I am, to put it mildly, afraid of snakes. At my older son’s second birthday party, we hired a company that brings exotic animals to come entertain the kids. I was holding Cooper when the presenter brought out a six-foot, black (non-venomous) milk snake. Parental instinct be damned, I dropped Cooper and ran as far and as fast as I could. Being bitten by a snake is probably my greatest fear.
Which is why I was rather surprised during the last 20 miles of this year’s Western States Endurance Run, that I really wanted to see a snake. Specifically, an enormous, venomous (preferably non-lethal), rattlesnake. As Sam (my friend and pacer) and I left Green Gate (the top of a climb at mile 80), things got very difficult for me, physically and mentally. I thought a stick on the side of the trail was a rattler and came to a dead stop, Sam nearly crashing into me (he, perhaps mostly to be supportive, said it did look a bit like a snake). We then ran over a dead baby snake. As my body shut itself down, my mind kept trying to tell me that time goals were unattainable and started playing horrible tricks on me. The worst? Actually wanting to get bit by a rattler, so that I could lie down and have a good excuse to stop moving. It seemed that we were not even moving. It felt like I wasn’t actually running anything. As my pace continued to slow, as each slight uphill grade seemed insurmountable, giving in to “defeat,” to expectations not met, became a tempting siren song. That rattler could have given me the “out” I was looking for, and allowed me to live in the land of “what ifs” instead of facing the reality of the day, of my feelings about a sub-par performance.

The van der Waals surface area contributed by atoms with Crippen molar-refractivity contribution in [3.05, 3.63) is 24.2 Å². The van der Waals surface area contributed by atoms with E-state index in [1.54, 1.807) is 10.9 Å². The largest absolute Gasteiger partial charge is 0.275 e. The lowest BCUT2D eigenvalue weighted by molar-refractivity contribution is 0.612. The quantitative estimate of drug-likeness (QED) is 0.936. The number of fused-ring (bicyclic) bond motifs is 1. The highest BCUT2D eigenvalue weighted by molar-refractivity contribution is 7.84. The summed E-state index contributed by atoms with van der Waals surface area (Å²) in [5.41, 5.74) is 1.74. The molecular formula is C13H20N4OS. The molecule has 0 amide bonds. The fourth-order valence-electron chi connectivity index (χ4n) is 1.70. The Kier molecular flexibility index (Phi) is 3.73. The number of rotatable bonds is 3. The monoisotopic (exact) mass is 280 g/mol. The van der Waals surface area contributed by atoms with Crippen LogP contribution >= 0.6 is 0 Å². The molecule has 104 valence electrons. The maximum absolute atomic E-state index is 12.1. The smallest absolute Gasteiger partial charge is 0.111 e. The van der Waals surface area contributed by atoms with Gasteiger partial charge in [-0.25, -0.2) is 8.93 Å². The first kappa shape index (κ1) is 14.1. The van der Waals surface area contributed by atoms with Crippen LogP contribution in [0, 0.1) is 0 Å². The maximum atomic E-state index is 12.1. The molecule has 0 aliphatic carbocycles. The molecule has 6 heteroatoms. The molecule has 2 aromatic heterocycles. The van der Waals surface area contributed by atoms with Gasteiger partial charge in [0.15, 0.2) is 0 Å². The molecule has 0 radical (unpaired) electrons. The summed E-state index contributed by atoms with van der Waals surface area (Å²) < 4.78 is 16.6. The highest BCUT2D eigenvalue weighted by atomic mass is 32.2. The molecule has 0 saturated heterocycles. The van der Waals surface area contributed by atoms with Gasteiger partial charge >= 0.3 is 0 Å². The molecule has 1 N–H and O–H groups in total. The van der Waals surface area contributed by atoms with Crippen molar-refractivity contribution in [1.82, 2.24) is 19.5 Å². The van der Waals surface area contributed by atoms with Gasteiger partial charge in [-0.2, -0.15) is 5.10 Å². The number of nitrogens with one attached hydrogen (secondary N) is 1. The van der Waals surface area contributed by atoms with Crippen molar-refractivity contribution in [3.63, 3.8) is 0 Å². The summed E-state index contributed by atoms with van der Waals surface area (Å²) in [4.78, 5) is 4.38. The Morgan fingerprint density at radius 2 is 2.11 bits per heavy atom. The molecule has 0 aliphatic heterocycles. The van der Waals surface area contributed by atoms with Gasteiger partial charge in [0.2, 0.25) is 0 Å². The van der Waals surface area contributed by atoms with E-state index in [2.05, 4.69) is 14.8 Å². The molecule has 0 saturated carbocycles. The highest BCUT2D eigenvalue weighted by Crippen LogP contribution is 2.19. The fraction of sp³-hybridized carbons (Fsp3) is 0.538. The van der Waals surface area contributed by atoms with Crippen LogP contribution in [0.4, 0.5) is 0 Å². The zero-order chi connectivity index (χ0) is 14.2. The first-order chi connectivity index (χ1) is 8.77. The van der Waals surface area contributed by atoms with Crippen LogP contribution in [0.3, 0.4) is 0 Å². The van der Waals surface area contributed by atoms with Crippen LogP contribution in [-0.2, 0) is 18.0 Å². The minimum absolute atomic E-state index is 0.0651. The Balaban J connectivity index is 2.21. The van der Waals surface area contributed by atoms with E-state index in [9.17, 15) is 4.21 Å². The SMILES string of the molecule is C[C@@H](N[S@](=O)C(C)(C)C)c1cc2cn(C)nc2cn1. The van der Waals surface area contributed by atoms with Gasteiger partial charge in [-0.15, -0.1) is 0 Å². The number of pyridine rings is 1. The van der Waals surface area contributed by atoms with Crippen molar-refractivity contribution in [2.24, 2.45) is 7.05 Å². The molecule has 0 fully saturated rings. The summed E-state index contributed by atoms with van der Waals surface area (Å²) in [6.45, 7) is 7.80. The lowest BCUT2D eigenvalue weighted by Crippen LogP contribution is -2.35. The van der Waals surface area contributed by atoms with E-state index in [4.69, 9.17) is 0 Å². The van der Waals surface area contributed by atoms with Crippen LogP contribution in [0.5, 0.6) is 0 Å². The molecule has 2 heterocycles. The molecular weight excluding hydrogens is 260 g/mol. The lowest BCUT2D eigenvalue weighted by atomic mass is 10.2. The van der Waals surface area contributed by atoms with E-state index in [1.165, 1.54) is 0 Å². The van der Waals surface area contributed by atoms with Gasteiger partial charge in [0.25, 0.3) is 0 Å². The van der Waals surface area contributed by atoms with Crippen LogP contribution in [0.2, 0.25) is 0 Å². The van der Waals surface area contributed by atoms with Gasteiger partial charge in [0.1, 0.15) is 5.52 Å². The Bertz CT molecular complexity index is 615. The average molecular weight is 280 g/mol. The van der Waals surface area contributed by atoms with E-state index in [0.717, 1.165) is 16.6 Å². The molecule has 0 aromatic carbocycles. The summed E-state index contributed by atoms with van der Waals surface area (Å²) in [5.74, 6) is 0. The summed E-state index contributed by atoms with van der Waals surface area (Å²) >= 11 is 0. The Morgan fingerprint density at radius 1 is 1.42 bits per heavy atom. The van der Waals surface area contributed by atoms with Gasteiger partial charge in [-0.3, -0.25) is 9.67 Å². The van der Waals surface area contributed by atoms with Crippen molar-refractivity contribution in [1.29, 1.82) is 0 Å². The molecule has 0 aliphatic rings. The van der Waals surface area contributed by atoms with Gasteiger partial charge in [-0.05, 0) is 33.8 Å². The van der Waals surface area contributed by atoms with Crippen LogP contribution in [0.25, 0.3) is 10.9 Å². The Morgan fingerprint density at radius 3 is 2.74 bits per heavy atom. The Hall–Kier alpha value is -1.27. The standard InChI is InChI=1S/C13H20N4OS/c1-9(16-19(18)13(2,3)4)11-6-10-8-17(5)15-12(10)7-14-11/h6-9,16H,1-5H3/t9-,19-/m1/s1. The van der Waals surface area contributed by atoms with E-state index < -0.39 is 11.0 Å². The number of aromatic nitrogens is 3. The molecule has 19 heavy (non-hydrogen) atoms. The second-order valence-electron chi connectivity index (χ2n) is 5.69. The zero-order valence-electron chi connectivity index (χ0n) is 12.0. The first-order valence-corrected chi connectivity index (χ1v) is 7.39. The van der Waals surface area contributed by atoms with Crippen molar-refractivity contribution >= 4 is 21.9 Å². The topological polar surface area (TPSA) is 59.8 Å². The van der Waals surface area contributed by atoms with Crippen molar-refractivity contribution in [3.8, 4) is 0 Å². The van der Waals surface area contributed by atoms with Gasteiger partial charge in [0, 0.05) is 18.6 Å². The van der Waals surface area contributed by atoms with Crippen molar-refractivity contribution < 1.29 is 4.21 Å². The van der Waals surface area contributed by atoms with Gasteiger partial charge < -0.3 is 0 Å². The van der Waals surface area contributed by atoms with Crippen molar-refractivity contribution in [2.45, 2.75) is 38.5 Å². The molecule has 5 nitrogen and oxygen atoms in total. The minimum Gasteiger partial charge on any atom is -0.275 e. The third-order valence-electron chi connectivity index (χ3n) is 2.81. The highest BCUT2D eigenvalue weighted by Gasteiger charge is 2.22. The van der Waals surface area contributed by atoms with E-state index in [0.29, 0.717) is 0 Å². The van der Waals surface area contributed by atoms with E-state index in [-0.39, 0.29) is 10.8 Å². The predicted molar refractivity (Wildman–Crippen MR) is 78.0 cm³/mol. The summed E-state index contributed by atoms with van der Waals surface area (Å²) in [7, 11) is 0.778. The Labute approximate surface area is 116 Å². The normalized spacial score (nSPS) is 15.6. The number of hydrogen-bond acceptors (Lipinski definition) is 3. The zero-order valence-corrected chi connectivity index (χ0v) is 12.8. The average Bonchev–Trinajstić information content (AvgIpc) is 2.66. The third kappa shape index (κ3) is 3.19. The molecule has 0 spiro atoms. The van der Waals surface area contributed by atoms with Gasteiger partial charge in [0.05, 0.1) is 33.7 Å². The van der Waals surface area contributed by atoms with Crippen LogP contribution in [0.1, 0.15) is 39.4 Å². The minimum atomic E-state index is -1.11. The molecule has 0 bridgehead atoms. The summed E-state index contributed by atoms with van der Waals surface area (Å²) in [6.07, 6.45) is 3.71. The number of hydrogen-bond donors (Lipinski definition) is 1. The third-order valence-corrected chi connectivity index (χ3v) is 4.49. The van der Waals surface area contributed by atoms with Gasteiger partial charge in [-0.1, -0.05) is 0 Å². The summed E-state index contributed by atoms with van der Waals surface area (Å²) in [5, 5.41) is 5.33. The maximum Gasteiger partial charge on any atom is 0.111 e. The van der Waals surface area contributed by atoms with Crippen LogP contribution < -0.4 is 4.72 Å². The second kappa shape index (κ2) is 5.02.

When you set high expectations and fall short, it is a bit hard to not feel disappointed. I went into this year’s Western States with a goal of running under 17 hours. Knowing that the field was incredibly deep, I knew that this sort of performance would in no way guarantee a top-10 finish (in fact, 10th place ran a 16:18, a time that, almost any other year, would have won the race outright), but I was fine with that. I wanted to leave Auburn knowing that I had performed at the level I am capable of. I had the training, had rested, and believed I could meet my goal. My mom and dad had traveled to the race to “take care” of me (thank you both, I needed your support more than I knew, or probably let on). Sam Jurek, a good friend, had traveled to crew and run the last 38 miles with me. This race was not just about me – I wanted to run my heart out. I ended up finishing in 18:11, a time that, while others may not care, did not satisfy my ego (more on that later).